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Charles Lindbergh, US aviation pioneer

Charles Lindbergh, US aviation pioneer

C008/7348

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51.5 MB (3.5 MB compressed)

3970 x 4534 pixels

33.5 x 38.4 cm ⏐ 13.2 x 15.1 in (300dpi)

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Credit

LIBRARY OF CONGRESS / SCIENCE PHOTO LIBRARY LIBRARY OF CONGRESS / SCIENCE PHOTO LIBRARY

Restrictions:

Editorial use only.

Caption

Charles Lindbergh (1902-1974), American aviation pioneer, with his wife and fellow aviator Anne Morrow Lindbergh. In 1927, Charles Lindbergh became the first person to make a solo, non-stop flight across the Atlantic from New York, USA, to Paris, France. He competed for a prize of $25,000 offered in 1919 by Raymond B. Orteig. Lindbergh's flight in his monoplane, 'The Spirit of St. Louis', began on 20 May 1927 and lasted 33 hours and 32 minutes. Lindbergh achieved overnight world-wide fame. This fame led to the kidnap and murder of his 19-month-old son in 1932. Both Lindberghs wrote books about aviation. Photographed on 18th September 1929.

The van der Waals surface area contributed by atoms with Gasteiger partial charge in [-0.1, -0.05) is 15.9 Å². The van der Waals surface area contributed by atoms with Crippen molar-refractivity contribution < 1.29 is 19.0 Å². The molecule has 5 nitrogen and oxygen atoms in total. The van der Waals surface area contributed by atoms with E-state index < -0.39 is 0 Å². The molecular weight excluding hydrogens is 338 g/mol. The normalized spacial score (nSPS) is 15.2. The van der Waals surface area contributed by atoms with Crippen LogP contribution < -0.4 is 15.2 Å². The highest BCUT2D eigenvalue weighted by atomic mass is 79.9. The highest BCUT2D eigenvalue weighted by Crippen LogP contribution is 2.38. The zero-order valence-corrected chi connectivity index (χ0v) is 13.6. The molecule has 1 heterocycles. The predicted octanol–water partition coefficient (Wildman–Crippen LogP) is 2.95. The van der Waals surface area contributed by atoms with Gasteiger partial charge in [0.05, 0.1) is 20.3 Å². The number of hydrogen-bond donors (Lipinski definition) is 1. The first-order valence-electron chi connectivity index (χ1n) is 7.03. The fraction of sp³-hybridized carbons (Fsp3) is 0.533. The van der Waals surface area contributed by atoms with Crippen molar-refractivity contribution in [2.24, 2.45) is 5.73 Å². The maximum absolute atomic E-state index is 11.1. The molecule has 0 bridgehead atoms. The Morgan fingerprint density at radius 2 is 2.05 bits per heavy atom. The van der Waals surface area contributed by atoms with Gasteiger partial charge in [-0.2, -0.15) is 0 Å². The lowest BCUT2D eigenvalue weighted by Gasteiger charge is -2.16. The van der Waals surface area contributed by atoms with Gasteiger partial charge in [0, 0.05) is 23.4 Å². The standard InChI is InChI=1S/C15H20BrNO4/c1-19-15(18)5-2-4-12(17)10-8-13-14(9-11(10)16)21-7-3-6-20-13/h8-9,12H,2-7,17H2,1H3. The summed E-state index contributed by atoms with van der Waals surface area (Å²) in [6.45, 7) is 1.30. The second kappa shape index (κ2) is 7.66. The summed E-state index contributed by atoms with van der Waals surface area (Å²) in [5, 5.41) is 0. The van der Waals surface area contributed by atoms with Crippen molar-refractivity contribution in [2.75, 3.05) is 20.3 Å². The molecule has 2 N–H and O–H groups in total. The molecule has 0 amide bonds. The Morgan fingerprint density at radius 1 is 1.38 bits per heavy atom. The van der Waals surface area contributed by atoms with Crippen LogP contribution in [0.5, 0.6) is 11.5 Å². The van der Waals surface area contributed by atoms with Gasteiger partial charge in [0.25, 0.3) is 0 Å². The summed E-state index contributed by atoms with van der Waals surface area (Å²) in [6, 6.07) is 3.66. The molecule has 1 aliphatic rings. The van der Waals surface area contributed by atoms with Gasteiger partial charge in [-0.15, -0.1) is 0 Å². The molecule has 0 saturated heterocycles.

Release details

Model release not available. Property release not required.

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